Roosevelt University has received a significant National Science Foundation grant that will pave the way for scholarships starting in the fall for students interested in teaching math and science in high-need schools.
The $1.4 million grant, including $800,000 in scholarships, will make it possible for Roosevelt, in partnership with the Chicago Public Schools, Oakton Community College and The Field Museum, to prepare undergraduate and graduate students for classrooms in schools where teacher turnover is high.
“There is a great need locally and nationally for high-quality math and science teachers who are committed to working with students who frequently come from low-income and minority households,” said Tom Philion, dean of the College of Education at Roosevelt University.
“With this initiative, we will be collaborating with Roosevelt’s College of Arts and Sciences and a number of venerable Chicago-area institutions to better prepare teachers, and by proxy their students, for college and careers in the Science, Technology, Engineering and Math (STEM) sector,” he said.
The Noyce Teacher Scholarship program will provide $10,000 annually for up to two years for juniors and seniors who major in math, chemistry or biology and minor in secondary education; and $18,000 over two years to graduate students enrolled in Roosevelt’s Master of Arts in Secondary Education program. The project will be led by Dr. Byoung Kim, associate professor of education at Roosevelt University.
In exchange for scholarships, students agree when they graduate from Roosevelt to teach for up to four years in public schools where math and science teachers are in demand.
“We have a number of schools where turnover of math and science teachers is common,” said Christine Murphy Judson, manager of talent acquisition for CPS, which she estimates annually fills approximately 100 math and science teaching vacancies.
“It’s a challenge to prepare our students for college and technology sector jobs without them having a strong foundation in math and science. The Roosevelt program will help address teacher shortages, and will give students the foundation they need to get ahead in STEM,” she said.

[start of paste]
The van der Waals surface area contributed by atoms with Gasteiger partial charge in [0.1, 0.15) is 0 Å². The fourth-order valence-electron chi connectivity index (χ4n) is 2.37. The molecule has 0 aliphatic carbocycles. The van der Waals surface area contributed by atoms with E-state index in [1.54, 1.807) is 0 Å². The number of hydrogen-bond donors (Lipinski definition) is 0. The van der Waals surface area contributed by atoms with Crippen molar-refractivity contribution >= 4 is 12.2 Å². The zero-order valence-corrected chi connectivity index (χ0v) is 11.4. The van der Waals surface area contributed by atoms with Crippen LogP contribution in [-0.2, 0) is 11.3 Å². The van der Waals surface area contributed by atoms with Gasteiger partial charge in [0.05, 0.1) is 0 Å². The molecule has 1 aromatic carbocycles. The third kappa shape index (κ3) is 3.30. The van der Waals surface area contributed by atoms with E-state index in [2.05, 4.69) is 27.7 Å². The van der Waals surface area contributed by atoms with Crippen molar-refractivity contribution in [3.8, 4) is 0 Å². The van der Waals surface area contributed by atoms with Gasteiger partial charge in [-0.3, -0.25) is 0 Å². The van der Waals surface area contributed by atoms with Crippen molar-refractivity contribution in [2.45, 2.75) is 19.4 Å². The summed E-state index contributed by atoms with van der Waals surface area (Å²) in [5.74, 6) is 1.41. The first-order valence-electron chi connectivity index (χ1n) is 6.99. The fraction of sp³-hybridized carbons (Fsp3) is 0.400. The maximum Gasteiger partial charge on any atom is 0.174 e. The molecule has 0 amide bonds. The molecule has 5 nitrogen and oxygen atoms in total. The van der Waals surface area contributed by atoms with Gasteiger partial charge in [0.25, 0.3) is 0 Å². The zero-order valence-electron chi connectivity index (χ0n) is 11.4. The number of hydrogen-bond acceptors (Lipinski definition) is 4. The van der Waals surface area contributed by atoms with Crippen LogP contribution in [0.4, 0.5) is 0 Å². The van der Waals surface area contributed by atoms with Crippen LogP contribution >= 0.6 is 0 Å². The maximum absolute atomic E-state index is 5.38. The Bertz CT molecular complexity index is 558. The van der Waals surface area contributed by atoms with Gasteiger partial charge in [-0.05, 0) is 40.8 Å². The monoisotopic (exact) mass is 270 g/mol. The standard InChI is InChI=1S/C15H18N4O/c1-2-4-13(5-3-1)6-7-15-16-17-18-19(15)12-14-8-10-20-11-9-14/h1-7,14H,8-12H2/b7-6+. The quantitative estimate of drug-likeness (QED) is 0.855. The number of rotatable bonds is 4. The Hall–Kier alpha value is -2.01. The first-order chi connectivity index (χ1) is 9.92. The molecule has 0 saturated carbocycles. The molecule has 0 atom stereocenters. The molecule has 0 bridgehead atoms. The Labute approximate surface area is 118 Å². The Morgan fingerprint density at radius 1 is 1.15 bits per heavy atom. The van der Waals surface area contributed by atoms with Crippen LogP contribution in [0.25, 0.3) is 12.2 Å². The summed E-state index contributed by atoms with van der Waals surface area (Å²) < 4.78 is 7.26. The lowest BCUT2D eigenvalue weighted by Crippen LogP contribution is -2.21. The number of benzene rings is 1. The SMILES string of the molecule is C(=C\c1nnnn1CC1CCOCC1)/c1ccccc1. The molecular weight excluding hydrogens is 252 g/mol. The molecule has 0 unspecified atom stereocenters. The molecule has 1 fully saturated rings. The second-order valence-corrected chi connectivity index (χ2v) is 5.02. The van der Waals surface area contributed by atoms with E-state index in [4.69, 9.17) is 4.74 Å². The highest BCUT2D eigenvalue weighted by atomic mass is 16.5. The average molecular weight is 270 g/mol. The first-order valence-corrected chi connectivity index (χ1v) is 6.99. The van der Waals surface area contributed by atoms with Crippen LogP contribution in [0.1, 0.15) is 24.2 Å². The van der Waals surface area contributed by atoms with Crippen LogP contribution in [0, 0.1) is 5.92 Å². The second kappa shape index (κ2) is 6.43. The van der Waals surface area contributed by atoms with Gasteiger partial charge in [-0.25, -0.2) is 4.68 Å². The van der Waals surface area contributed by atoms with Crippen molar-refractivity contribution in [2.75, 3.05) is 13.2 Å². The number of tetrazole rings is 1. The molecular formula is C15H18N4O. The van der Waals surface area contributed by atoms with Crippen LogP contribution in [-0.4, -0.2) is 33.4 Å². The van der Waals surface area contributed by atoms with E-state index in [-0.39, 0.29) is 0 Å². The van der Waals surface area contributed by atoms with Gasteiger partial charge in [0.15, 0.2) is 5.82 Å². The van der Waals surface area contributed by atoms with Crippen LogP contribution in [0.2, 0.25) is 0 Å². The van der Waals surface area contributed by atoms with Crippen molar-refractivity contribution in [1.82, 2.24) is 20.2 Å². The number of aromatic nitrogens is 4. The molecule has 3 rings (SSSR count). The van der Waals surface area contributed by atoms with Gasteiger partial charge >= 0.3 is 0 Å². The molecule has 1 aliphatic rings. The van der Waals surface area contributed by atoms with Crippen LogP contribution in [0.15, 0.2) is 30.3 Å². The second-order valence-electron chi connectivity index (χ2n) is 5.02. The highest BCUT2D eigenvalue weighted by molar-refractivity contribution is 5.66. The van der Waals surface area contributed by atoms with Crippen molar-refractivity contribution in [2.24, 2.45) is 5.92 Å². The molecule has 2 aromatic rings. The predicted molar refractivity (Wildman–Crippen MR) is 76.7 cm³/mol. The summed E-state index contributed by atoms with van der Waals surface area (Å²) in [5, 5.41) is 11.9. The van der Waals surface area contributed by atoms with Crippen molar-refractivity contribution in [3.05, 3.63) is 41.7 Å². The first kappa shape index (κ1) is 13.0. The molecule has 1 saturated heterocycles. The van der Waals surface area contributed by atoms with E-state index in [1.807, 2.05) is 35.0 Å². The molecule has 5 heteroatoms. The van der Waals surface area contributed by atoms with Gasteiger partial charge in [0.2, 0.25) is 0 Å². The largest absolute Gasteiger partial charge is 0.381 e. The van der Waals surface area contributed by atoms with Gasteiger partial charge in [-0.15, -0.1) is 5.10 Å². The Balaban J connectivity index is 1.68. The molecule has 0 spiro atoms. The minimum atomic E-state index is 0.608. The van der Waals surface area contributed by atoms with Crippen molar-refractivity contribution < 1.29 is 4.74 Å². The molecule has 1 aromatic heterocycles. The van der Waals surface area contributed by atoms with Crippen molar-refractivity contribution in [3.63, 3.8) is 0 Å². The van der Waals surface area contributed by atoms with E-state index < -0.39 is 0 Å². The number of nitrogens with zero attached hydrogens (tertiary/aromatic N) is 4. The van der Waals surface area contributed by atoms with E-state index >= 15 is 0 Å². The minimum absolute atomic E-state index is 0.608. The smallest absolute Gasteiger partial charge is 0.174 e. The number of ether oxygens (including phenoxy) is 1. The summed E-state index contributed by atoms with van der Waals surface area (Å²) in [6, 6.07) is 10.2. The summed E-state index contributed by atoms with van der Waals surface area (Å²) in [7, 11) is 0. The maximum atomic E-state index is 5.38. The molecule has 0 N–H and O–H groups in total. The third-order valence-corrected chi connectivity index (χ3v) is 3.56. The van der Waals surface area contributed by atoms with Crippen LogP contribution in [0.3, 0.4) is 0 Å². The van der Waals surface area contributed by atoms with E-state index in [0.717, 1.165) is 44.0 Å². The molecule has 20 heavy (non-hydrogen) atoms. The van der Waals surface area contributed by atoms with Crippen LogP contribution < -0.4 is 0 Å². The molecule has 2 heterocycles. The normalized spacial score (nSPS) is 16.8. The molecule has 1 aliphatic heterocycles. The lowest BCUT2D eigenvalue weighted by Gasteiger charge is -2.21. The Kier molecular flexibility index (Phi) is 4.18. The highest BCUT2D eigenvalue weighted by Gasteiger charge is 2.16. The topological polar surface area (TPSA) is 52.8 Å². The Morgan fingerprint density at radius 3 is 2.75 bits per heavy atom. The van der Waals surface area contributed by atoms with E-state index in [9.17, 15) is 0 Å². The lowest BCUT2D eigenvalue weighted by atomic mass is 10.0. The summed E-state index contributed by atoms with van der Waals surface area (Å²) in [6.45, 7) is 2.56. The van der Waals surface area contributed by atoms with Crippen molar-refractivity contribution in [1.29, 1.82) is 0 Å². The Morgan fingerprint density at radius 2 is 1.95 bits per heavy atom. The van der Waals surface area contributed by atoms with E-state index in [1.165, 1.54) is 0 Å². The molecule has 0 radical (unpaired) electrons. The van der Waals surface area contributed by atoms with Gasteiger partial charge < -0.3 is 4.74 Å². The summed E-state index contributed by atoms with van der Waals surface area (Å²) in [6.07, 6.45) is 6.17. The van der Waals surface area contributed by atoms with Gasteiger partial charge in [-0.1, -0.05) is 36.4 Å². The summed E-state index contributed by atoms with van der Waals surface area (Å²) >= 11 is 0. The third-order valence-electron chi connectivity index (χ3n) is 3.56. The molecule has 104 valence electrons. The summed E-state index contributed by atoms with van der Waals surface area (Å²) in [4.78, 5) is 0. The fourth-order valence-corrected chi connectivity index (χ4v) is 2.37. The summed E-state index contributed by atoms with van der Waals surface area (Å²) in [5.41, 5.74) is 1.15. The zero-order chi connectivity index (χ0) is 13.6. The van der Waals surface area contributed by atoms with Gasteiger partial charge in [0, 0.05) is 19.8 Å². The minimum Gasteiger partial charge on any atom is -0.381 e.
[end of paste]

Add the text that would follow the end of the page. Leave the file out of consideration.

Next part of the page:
Over the summer, CPS will identify schools where Roosevelt‘s Robert Noyce Scholarship students will do field observations and student teaching. Upon graduation, these scholars also will be eligible for job opportunities at CPS, or if they choose, other high-need schools throughout the region.
“This is an enormous opportunity for all of us to work together for the betterment of math and science education for the entire Chicago metropolitan region,” said Heidi Rouleau, school learning experiences manager for The Field Museum, which will host courses, internships and other learning experiences for scholarship recipients and those who are interested in applying to the program.
“It’s not just about how to take good field trips. Roosevelt students will learn how to apply strategies that we use at The Field Museum to spark interest and curiosity in the sciences when they get into the classroom to teach,” she said.
The Roosevelt program will prepare 42 secondary math and science teachers over the next five years. Some of the program’s candidates will come from Oakton Community College in Des Plaines, where the most popular field of study for students intending to go on to a four-year institution is STEM. Other candidates will be career changers with strong backgrounds in STEM content areas and professions.
“There is a lot of competition among four-year colleges that are seeking to attract STEM majors,” said Katherine Schuster, distinguished professor of education and coordinator of the K-12 education program at Oakton.
“We expect the scholarships to encourage some of our best and brightest to consider a career in teaching and complete their education at Roosevelt,” she said.